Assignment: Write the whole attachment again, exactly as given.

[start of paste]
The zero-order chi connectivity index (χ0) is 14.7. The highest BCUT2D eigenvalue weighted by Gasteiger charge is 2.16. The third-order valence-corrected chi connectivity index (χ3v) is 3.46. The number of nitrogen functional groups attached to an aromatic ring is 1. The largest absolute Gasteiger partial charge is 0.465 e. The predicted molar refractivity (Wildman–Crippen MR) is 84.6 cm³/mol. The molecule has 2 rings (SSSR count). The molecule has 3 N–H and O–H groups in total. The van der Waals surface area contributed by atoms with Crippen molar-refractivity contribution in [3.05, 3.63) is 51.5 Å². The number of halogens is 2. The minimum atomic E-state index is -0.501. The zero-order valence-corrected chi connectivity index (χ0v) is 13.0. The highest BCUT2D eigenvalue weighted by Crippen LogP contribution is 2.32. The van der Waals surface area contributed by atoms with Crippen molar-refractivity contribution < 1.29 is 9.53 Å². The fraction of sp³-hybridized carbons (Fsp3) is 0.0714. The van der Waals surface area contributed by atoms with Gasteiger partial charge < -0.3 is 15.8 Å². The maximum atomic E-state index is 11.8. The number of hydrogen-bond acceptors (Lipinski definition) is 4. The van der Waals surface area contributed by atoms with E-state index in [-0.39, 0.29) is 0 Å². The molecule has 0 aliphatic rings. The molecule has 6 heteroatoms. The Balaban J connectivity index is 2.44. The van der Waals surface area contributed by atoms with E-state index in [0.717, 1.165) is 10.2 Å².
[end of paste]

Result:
The zero-order chi connectivity index (χ0) is 14.7. The highest BCUT2D eigenvalue weighted by Gasteiger charge is 2.16. The third-order valence-corrected chi connectivity index (χ3v) is 3.46. The number of nitrogen functional groups attached to an aromatic ring is 1. The largest absolute Gasteiger partial charge is 0.465 e. The predicted molar refractivity (Wildman–Crippen MR) is 84.6 cm³/mol. The molecule has 2 rings (SSSR count). The molecule has 3 N–H and O–H groups in total. The van der Waals surface area contributed by atoms with Crippen molar-refractivity contribution in [3.05, 3.63) is 51.5 Å². The number of halogens is 2. The minimum atomic E-state index is -0.501. The zero-order valence-corrected chi connectivity index (χ0v) is 13.0. The highest BCUT2D eigenvalue weighted by Crippen LogP contribution is 2.32. The van der Waals surface area contributed by atoms with Crippen molar-refractivity contribution < 1.29 is 9.53 Å². The fraction of sp³-hybridized carbons (Fsp3) is 0.0714. The van der Waals surface area contributed by atoms with Gasteiger partial charge < -0.3 is 15.8 Å². The maximum atomic E-state index is 11.8. The number of hydrogen-bond acceptors (Lipinski definition) is 4. The van der Waals surface area contributed by atoms with E-state index in [-0.39, 0.29) is 0 Å². The molecule has 0 aliphatic rings. The molecule has 6 heteroatoms. The Balaban J connectivity index is 2.44. The van der Waals surface area contributed by atoms with E-state index in [0.717, 1.165) is 10.2 Å².